I am working on a project in which there will be two spaces for the customer and the shopkeeper. Multiple shopkeepers can insert data and can modify the products in their shop(they will have a unique id for their shop).The customer with their shop id-they have been assigned can see all the details about their shopkeeper and the available products in his shop.

I have made the database for the one shopkeeper's product details

  `id` int(11) NOT NULL auto_increment,
  `product_code` varchar(60) NOT NULL,
  `product_name` varchar(60) NOT NULL,
  `product_desc` tinytext NOT NULL,
  `product_img_name` varchar(60) NOT NULL,
  `qty` int(5) NOT NULL,
  `price` decimal(10,2) NOT NULL,
  PRIMARY KEY  (`id`),
  UNIQUE KEY `product_code` (`product_code`)

can somebody help me in the designing the database structure for my project any suggestions are welcomed for improving the efficiency?

  • Edit your title to describe the specifics of your question. – Basil Bourque Sep 27 '17 at 14:28
  • A "product code" is probably limited to much less than 60, correct? Make product_code the PRIMARY KEY and get rid of id. – Rick James Sep 27 '17 at 18:15

Foreign key

You forgot the foreign key field linking these records to the shop.

You need to add a column in this table here to store the primary key value of the shop who owns these products.

Eliminate redundant data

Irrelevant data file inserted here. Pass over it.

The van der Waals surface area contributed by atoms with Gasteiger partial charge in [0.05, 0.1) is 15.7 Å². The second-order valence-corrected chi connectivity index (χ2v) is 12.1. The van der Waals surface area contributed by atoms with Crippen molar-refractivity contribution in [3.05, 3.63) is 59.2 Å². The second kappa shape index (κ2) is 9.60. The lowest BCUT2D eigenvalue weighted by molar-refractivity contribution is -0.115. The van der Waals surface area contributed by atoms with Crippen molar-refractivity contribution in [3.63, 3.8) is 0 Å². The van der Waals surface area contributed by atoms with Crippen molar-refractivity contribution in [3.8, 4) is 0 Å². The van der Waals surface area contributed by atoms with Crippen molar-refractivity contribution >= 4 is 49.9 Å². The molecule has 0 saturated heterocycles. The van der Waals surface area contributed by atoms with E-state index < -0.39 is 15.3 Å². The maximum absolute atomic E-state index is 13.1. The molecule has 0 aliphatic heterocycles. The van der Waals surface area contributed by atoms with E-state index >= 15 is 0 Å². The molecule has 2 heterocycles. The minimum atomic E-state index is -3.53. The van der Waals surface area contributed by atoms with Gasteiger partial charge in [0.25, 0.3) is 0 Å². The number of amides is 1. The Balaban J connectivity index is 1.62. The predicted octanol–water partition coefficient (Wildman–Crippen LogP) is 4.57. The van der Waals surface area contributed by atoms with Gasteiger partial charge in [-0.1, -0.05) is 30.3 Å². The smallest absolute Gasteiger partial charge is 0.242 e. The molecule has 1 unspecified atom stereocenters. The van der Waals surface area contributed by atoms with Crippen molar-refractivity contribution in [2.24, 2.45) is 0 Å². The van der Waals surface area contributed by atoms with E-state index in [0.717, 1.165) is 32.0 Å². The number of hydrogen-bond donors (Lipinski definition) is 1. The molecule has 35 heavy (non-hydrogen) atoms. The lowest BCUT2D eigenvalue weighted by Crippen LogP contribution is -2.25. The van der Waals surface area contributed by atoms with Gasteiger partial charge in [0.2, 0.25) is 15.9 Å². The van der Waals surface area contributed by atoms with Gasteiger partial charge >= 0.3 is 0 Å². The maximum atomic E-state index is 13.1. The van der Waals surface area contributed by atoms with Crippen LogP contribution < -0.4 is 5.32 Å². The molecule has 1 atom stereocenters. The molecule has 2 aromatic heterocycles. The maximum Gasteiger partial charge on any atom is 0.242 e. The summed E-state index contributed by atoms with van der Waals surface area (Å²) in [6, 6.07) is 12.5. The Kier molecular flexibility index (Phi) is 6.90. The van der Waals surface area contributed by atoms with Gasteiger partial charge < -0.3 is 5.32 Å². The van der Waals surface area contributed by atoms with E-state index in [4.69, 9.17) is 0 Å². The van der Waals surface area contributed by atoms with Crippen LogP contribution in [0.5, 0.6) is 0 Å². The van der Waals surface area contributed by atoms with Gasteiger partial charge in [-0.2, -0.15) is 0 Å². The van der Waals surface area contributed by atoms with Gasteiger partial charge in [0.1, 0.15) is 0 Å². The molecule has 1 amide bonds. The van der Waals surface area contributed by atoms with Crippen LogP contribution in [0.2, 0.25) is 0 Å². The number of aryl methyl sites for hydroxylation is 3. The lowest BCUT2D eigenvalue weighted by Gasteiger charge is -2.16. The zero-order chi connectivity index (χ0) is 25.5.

If there is any chance of needing the product info elsewhere, or any chance of having one shopkeeper track more than one quantity of that product, the the product fields of code, name, description, and image should be moved to a separate parent table named product while this table is renamed something like stock. You would add a foreign key to link each child stock record to its parent product record.

You gave yourself a clue about this when you prefixed the names of these columns with “product_”.


Other points…

It appears that you are wrestling with multitenancy, the technical term for having various shopkeepers as your customers where each sees only a subset of the data, each handled as if the database were just for them yet having to be commingled with other shopkeepers. You may want to search on that term to learn some techniques and guidance.

No need to use quotes on your particular column names. Indeed, doing so can change the way the column name is stored in some databases.

You might want to stick with standard SQL data types and avoid proprietary ones such as tinytext in case you ever decide to move up to another database such as Postgres.

Your table name should be singular rather than plural, product rather than products, shopkeeper rather than shopkeepers, per relational theory.

I do not know the specifics of MySQL, but robust databases handle Unicode, to store a wide range of possible cgaracters. So rather than specify Latin-1 as the character set, use something like UTF-8 if MySQL is capable.

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